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Competitive Advantage, Entrepreneurship and Strategy in the Global South: A Case Study of the Trinidad and Tobago Steelpan Industry

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The findings presented here were gleaned from research involving the conduct of first-hand interviews with major steelpan producers, administrators, industry suppliers, steelband leaders and researchers . The information gained from these and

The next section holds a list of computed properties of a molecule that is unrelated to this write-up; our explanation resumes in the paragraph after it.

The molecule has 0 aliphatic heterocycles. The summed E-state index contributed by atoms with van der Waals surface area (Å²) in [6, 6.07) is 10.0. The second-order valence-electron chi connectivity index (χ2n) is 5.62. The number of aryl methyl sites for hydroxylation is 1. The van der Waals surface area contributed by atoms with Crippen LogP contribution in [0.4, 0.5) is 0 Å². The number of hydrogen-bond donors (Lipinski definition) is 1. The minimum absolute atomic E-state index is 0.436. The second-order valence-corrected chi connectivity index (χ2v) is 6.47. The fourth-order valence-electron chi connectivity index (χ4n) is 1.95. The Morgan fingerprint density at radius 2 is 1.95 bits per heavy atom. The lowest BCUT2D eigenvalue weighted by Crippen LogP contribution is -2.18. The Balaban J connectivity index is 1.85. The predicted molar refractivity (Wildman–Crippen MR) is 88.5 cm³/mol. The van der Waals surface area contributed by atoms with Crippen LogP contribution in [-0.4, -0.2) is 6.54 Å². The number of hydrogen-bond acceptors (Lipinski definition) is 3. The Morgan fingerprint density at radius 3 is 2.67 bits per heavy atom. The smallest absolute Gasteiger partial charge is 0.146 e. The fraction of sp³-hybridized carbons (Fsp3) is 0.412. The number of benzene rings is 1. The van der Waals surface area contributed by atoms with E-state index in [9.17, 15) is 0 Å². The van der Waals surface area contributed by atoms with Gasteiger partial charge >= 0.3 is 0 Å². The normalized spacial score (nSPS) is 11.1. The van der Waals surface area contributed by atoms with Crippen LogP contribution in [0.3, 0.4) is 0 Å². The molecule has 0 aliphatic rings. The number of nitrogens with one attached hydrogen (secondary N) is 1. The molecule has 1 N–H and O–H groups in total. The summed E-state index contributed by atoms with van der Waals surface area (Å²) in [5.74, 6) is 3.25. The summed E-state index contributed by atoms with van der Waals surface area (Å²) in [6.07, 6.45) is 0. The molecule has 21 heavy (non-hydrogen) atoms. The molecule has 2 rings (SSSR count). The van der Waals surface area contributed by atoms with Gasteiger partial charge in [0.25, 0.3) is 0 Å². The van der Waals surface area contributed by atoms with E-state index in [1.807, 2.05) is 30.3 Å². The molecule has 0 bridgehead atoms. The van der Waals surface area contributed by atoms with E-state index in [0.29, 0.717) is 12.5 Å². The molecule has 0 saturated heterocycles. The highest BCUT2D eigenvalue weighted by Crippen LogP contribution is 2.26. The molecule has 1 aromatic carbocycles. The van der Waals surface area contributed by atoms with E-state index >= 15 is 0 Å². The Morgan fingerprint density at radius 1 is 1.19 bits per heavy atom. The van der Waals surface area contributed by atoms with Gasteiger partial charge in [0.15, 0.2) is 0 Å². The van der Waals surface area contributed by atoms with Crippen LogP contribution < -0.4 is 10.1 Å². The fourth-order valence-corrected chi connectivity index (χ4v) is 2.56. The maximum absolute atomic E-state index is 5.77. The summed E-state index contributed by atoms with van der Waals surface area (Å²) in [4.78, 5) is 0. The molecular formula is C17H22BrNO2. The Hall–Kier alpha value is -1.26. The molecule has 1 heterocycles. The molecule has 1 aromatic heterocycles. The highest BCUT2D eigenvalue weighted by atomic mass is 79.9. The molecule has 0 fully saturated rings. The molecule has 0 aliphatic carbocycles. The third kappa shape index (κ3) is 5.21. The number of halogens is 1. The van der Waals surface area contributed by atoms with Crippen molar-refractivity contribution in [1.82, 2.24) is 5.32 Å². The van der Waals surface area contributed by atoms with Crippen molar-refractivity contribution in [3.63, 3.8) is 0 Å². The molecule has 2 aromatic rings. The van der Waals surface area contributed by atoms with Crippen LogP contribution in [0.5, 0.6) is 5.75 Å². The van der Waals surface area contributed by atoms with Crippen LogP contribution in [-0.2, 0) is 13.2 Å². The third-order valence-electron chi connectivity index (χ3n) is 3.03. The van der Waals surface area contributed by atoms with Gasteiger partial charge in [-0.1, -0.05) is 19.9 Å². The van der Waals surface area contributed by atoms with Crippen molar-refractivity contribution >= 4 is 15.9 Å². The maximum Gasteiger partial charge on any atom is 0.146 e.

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  COMPETITIVE ADVANTAGE,ENTREPRENEURSHIP & STRATEGY IN THEGLOBAL SOUTH  A Case Study of Trinidad & Tobago's SteelpanIndustry Chanzo O. Greenidge, PhDInstitute of International Relations, University of the West Indies Introduction The findings presented here were gleaned from research involving the conduct of first-handinterviews with major steelpan producers, administrators, industry suppliers, steelbandleaders and researchers 1 . The information gained from these and secondary sources wasthen analysed using Harvard strategist Michael Porter's model of competitive advantage, theso-called Porter Diamond. My study of the steelpan industry was launched with an implicithypothesis that Trinidad and Tobago, as the birthplace and virtual monopolist of theinstrument for over fifty years, would be able to benefit royally from the growing recognition of the instrument. In exploring the structure and trajectory of the global steelpan industry,however, I was led to conclude the opposite. Despite the international goodwill that the localindustry currently enjoys, current trends suggest that Trinidad and Tobago's leadership in thesteelpan industry will soon be supplanted by other countries whose resident firms arereducing the gap in competitiveness through concerted investment in product design,marketing, and human capital development.If the current trajectory of the industry continues over the next 7-10 years, Trinidad andTobago will not possess a significantly greater degree of access to the main sources of itscompetitive advantage, i.e. human capital and technological know-how, than its nearestcompetitors 2 . The study went on to investigate the causes of this decline, and to outlinepossible strategies for addressing the loss of competitive advantage in one of the country'sfirst indigenous industries.  Greenidge/Competitive Advantage 2  Admittedly, the earlier paper was targeted towards the steelpan industry and Trinidad andTobago in particular. However, it is the author's belief that the lessons learned from thefortunes of the Trinidadian steelpan industry can be used to inform the development futurestrategy for creating, and more importantly, sustaining competitive advantage in the GlobalSouth. These lessons have been grouped here under four (4) main headings: Creation: What processes are involved in the development of a source of competitiveadvantage? Loss: Why is competitive advantage diminishing in the case of the Trinidadian steelpanindustry? Location: Where or in what areas will the Global South most likely find competitiveadvantages? Sustainable Development: How can firms and countries in the Global South sustaincompetitive advantages once created? The Porter Diamond Before entering into a discussion of these four themes, a short description of the Porter model as well as the instrument and industry it has been used to analyse is in order. In hisseminal work, The Competitive Advantage of Nations (1990), Michael Porter is essentiallyRicardian in his conceptualisation of trade as the result of differences in factor productivity or comparative advantage. 3 Porter, however, also extends Ricardo's theory of comparativeadvantage by introducing neo-Schumpeterian concepts of product innovation anddifferentiation as the bases for sustained growth and international competitiveness. 4 Themajor analytical tool used in the preparation of the study, the Porter Diamond model of competitive advantage presents a diamond of four (4) interrelated factors as the measure of a country's capacity to support industrial or commercial innovation.  Greenidge/Competitive Advantage 3 These four (4) factors are:FACTOR CONDITIONS: The national store of resources and resource creation mechanisms.DEMAND CONDITIONS: The size and characteristics of domestic demand, including buyer needs and sophistication.SUPPORTING AND RELATED INDUSTRIES: The availability of various types of externaleconomies of scale through vertical and horizontal linkages.FIRM STRATEGY AND RIVALRY: The quality of business practices, culture and competition,both within the industry and nationally.The term 'Competitive Advantage' therefore refers to the relative capacity of nations tosupport the processes of innovation (research and development, product design, andmarketing) in a particular industry. Competitive advantage should not be confused with therelated, but distinct concept of comparative advantage, which refers essentially to the abilityto produce a commodity at a relatively lower average cost, while taking into account the(opportunity) cost of the commodity in terms of other alternatives. Steelpan Technology Inventor Thomas Edison once commented that "[t]o invent, you need a good imagination anda pile of junk." 5 This is an excellent synopsis of the emergence of steelpan technology. Theoverall steelband movement was forged out of the suppression by colonial authorities, via the1884 Peace Preservation Act, of the use of drums during the yearly Camboulay  festivities,the precursor to the present Trinidad and Tobago Carnival. This suppression led first to theuse of  Tamboo Bamboo  or bamboo drums as an alternative form of musical accompaniment.By the outbreak of the Second World War, scraps of metal and tin cans had also been pulledinto service as percussion instruments. It was these rudimentary innovations that led toeventual development of the steelpan, the only acoustic musical instrument to be invented inover a century. The contemporary family of steelpan instruments has a wide acoustic range,and is capable of rendering even the most complex musical arrangement.The conventional methods for steelpan production emerged from the observation that dentedmetal surfaces produce variances in pitch. In the first stages of manufacture, a flat steel  Greenidge/Competitive Advantage 4 surface is sunk to form a concave bowl. 6 Generally, the deeper the cavity made, the thinner the metal at the centre, and the higher the range of the steelpan. The hammering usuallyinvolved in this process deforms the steel, introducing small defects and dislocations of atoms into the structure of the metal, and thus alters its texture and sound. 7 In thesubsequent grooving process, the sections that will later be tuned into varying notes aremarked and the divisions between them indented to provide insulation against overtones. 8  Instruments are usually then heated at differing temperatures, about 150°C at the centre of the bowl compared with 315°C near the edges. 9 During heating, the steel, primarily acombination of iron and carbon, undergoes a process called s train aging  , where the carbonatoms in the steel collect around the dislocations produced during sinking and grooving.Strain aging results in a further hardening of the 'pan's playing surface 10 and raises thefrequency of the notes. 11  Note sections are then hammered and tapped upwards to produce convex surfaces, 12 as thetuner repeatedly taps the circumference of each section to adjust the pitch. This fine tuningprocess is performed by ear but can be complemented with the use of electronic tuningdevices or other instruments. 13 The complexity of fine tuning is matched only by itsimportance to the production process, as the final tonal quality and character of an instrumentdepends on the tuner's skill and approach. As could be expected, the tuning processrepresents the lion's share of production cost, accounting for between 36% and 51% of value-added. In addition, the conventional steelpan is very rarely player-tuned and 'pantuners are also required to maintain or restore the harmonic quality of the instrument. 14   The Steelpan Industry: Structure and Outlook Since the emergence of the instrument in the late 1930's, a collection of economic activitieshas spawned from steelpan production and play. For the purposes of the study, the steelpanindustry was divided into four (4) discrete but related sectors:  Performance and Recording  Instrument Production and Tuning  Educational Services  Event/Festival Tourism  Greenidge/Competitive Advantage 5 Over the past ten years, music educators in the European, North American and Japanesemarkets have discovered the advantages of the steelpan as an elementary teaching tool, andas such, recognition of and demand for the instrument has increased. At the same time,steelpan ensembles and solo recording artistes have enjoyed greater acceptance in themainstream markets of Asia, Europe and the United States. Partly as a result of thepreceding trends, the outlook is equally bright in the global market for musical instruments.Based on current industrial trends, further penetration and growth in this sector can beexpected in area markets such as:  West Africa (esp. Ghana and Nigeria)  Western Europe (esp. France, Germany, Holland, Italy)  Eastern Europe  South America (esp. Bolivia, Brazil and Venezuela)  East and Southeast Asia (esp. China, India, Singapore, South Korea, and Taiwan).Having provided an overview of the industry in question, an examination of the four major lessons to be gained from Trinidad and Tobago's performance within the global steelpanindustry will now be undertaken. Lessons Learned Creation: Community-based Innovation The first major insight to be gained from the steelpan industry in Trinidad and Tobago lies inan investigation of the processes that led to the development of steelpan technology itself.The steelpan instrument was developed and elaborated with very little capital investment, andevolved out of a community-based system of innovation that utilised other resources or advantages, especially human capital and the geographical proximity of researchers anddevelopers.